During your pregnancy you are not just eating for two – you‘re also breathing and drinking for two, too! If you smoke, use alcohol or take illegal drugs, so does your unborn baby. Your actions and what you put into your body (or don’t put into your body) can have long lasting effects on your child’s health.
Fetal Alcohol Exposure
Alcohol can disrupt the fetal development at all stages of your pregnancy. In fact, research shows that binge and heavy drinking can put a fetus at the greatest risk for severe problems. Prenatal alcohol exposure can lead to a wide range of Fetal Alcohol Spectrum Disorders (FASD) that include:
- Fetal Alcohol Syndrome (FAS): One of the more serious consequences of drinking can include the following symptoms: facial abnormalities, growth deficits, central nervous system abnormalities and coordination problems.
- Alcohol-Related Birth Defects (ARBD): This can include physical abnormalities such as bone, heart and kidney problems, as well as auditory and visual impairments.
- Alcohol-Related Neurodevelopmental Disorder (ARND): Central nervous system and/or cognitive and behavioral issues are indicative of this disorder.
Use of Illicit Drugs During Pregnancy
It’s estimated that nearly 4% of pregnant women use or abuse illicit drugs in the United States. These drugs pose serious risks not only for the mother but also for the unborn child. Here are a list of the commonly used illicit drugs by pregnant women and their harmful side effects:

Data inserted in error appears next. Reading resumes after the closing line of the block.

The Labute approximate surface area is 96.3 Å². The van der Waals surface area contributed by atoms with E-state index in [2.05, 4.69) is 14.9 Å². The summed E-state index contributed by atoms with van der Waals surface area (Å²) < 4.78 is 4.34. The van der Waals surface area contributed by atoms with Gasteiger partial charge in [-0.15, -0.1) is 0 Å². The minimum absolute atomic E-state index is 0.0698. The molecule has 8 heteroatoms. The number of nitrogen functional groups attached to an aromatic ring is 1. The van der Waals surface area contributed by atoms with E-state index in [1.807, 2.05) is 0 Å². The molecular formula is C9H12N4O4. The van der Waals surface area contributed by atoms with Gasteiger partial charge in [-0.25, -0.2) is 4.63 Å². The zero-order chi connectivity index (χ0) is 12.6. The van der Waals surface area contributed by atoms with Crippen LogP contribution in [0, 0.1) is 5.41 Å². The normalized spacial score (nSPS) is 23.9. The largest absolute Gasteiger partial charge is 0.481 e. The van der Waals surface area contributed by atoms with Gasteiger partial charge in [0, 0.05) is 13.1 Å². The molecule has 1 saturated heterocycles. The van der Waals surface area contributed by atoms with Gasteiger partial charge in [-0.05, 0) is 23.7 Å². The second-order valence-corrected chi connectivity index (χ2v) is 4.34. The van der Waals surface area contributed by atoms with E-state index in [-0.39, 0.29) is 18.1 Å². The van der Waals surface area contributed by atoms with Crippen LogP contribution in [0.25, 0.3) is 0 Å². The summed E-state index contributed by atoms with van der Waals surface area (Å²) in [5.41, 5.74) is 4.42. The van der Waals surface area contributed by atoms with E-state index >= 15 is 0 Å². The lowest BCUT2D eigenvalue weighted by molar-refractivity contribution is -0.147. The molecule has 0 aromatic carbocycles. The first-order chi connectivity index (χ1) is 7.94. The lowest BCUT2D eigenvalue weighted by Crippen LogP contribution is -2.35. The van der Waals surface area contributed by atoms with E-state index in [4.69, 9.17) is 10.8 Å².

- Methamphetamines: The use of these types of drugs is currently on the rise for pregnant women. Babies that are exposed to these drugs are often have low-birth weight, an increased chance of developing congenital heart defects and other physical abnormalities.
- Marijuana: This drug can slow fetal growth and has been linked to premature births. After birth these babies often undergo withdrawal symptoms, such as excessive crying, trembling and poor sleep patterns. Marijuana has also been linked to infertility in both men and women.
- Heroin: The use of heroin (as well as the unhealthy substances it’s cut with) can lead to extremely serious issues for a mother and her unborn child, including a variety of birth defects. Pregnant women who suddenly stop using heroin put their unborn child at risk of death and should consult an addiction treatment facility with an on-staff medical doctor to ensure a healthy transition for the mother and child.
If you or someone you know is currently pregnant and struggling with addiction, don’t wait, pick up the phone today and get help. Call us at 888.300.3332.
American College of Obstetricians and Gynecologists (ACOG). Your Pregnancy and Birth 4th edition. ACOG, Washington, DC, 2005.
Bauer, C.R., et al. Acute Neonatal Effects of Cocaine Exposure During Pregnancy. Pediatric and Adolescent Medicine, volume 159, September 2005.